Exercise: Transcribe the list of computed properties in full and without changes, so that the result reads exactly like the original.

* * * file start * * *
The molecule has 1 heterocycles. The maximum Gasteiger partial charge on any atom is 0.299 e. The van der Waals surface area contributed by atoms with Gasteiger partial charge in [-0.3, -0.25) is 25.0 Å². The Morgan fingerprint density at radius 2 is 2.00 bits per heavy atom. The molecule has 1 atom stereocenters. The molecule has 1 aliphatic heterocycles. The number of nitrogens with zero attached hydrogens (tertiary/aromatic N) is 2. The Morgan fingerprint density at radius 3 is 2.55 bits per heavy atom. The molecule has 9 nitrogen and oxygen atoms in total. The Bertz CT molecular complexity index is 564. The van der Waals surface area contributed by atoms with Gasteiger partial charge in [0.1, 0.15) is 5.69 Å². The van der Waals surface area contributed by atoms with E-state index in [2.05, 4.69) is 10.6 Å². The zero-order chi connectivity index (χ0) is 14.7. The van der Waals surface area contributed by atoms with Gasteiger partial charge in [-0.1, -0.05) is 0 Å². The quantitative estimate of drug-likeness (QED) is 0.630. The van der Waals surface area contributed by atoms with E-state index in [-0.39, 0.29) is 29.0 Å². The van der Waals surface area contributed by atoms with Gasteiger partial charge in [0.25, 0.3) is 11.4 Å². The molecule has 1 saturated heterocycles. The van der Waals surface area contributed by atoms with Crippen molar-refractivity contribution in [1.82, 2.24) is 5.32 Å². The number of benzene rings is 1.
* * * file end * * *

The molecule has 1 heterocycles. The maximum Gasteiger partial charge on any atom is 0.299 e. The van der Waals surface area contributed by atoms with Gasteiger partial charge in [-0.3, -0.25) is 25.0 Å². The Morgan fingerprint density at radius 2 is 2.00 bits per heavy atom. The molecule has 1 atom stereocenters. The molecule has 1 aliphatic heterocycles. The number of nitrogens with zero attached hydrogens (tertiary/aromatic N) is 2. The Morgan fingerprint density at radius 3 is 2.55 bits per heavy atom. The molecule has 9 nitrogen and oxygen atoms in total. The Bertz CT molecular complexity index is 564. The van der Waals surface area contributed by atoms with Gasteiger partial charge in [0.1, 0.15) is 5.69 Å². The van der Waals surface area contributed by atoms with E-state index in [2.05, 4.69) is 10.6 Å². The zero-order chi connectivity index (χ0) is 14.7. The van der Waals surface area contributed by atoms with Gasteiger partial charge in [-0.1, -0.05) is 0 Å². The quantitative estimate of drug-likeness (QED) is 0.630. The van der Waals surface area contributed by atoms with E-state index in [-0.39, 0.29) is 29.0 Å². The van der Waals surface area contributed by atoms with Gasteiger partial charge in [0.25, 0.3) is 11.4 Å². The molecule has 1 saturated heterocycles. The van der Waals surface area contributed by atoms with Crippen molar-refractivity contribution in [1.82, 2.24) is 5.32 Å². The number of benzene rings is 1.